21. Hello Astronomers, It's been quite a while since I had time to play with astro toys... even my cooling project, even though it is somewhat cooling the DSLR, is still a project in progress... It's been a while after the CGEM firmware has been updated and has reportedly fixed the broken PEC, I decided that it was time to play with PEC training and try and improve the amount of DSO detail I capture, particularly at 2000mm focal length. As is natural with this hobby, it couldn't have been straight forward, no.. it had to have its problems and obstacles to overcome, really there was only one problem, but a "deep buried" one... When I initiated PEC record, the mount just kept slewing toward the east on the RA axis without end until it hit the mount limit... simply put, the mount couldn't find the index point. Looking at the TeamCelestron site, I found a post where a CGEM DX user has the same problem, and Derik, one of the firmware engineers, suggested that the mount had a faulty sensor or even a Motor Board fault... so at this point I thought that I might have to live without PEC or buy a new mount... but ultimately I kept thinking about what the issue could be... I didn't want to let this go I thought that I'd swap the RA and DEC motors to see if this would make a difference but on pulling out the MC board and removing the RA motor, I very quickly realised that there is a extra ring or plate on the RA motor with a notch cut into it moving in between a U black... obviously this is the index sensor and swapping the motors would not work. The other thing I noticed is that the index ring and U sensor were covered in grease so I cleaned the grease off the motor, gears and sensor using isopropyl alcohol... re greased the gear cogs and reassembled the mount... NOW PEC was working, initiated PEC record and it found the index mark within a second... wooohoo The next clear night, last night, I setup NexRemote on the COM port, with a virtual COM port setup and connected PECTool directly to NexRemote. I setup and calibrated the scope completely off the laptop, and once it was ready, I ran guiding using the ASCOM celestron driver connected to the NexRemote virtual port and commenced autoguiding on PHD2. I ran PEC training in PECTools and let it repeat for 14 runs. I uploaded the averaged corrections from all 14 runs to the mount... downloaded the graph back from the mount successfully verifying that PEC program is in the CGEM memory. Now I was ready to do a autoguiding accuracy test comparison with and without PEC but... as it should be expected... clouds!!! I parked the scope and powered down the observatory, ready for the next clear night, ready for a detailed test and perhaps a imaging session with PEC running, and it hopefully making a noticeable difference to guiding and sub quality... to be continued. Clear skies, MG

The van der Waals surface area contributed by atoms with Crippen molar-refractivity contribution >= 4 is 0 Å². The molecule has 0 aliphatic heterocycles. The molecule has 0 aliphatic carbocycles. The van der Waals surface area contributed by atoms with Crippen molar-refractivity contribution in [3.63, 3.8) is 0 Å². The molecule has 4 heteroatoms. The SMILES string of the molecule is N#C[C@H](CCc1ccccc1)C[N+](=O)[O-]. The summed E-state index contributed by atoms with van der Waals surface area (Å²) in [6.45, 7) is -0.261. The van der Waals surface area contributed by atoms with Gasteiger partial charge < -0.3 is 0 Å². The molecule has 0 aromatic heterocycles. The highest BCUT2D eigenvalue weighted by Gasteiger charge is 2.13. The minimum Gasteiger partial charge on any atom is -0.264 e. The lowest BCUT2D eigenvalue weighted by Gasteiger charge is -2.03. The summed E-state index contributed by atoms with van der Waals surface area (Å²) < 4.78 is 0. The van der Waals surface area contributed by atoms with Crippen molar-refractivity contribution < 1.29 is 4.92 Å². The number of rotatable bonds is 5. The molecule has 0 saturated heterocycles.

22. TV Powermates are superb, I only sold mine because I have so many eyepieces and it didn't get used, the Meade Extender is basically a copy and is also very good, both in my books are better than barlows. Alan
  23. Nice captures, seeing Io and Europa coming round with the shadow transit really takes it up a click, awesome.
  24. Lovely detail, especially in the animation. Alan
  25. Awesome line up, displaying nice in the wide angle frames. Thanks for sharing these...
  26. That's a pretty tiny scope for such a grand observatory, might be better to look for an architect with bigger hands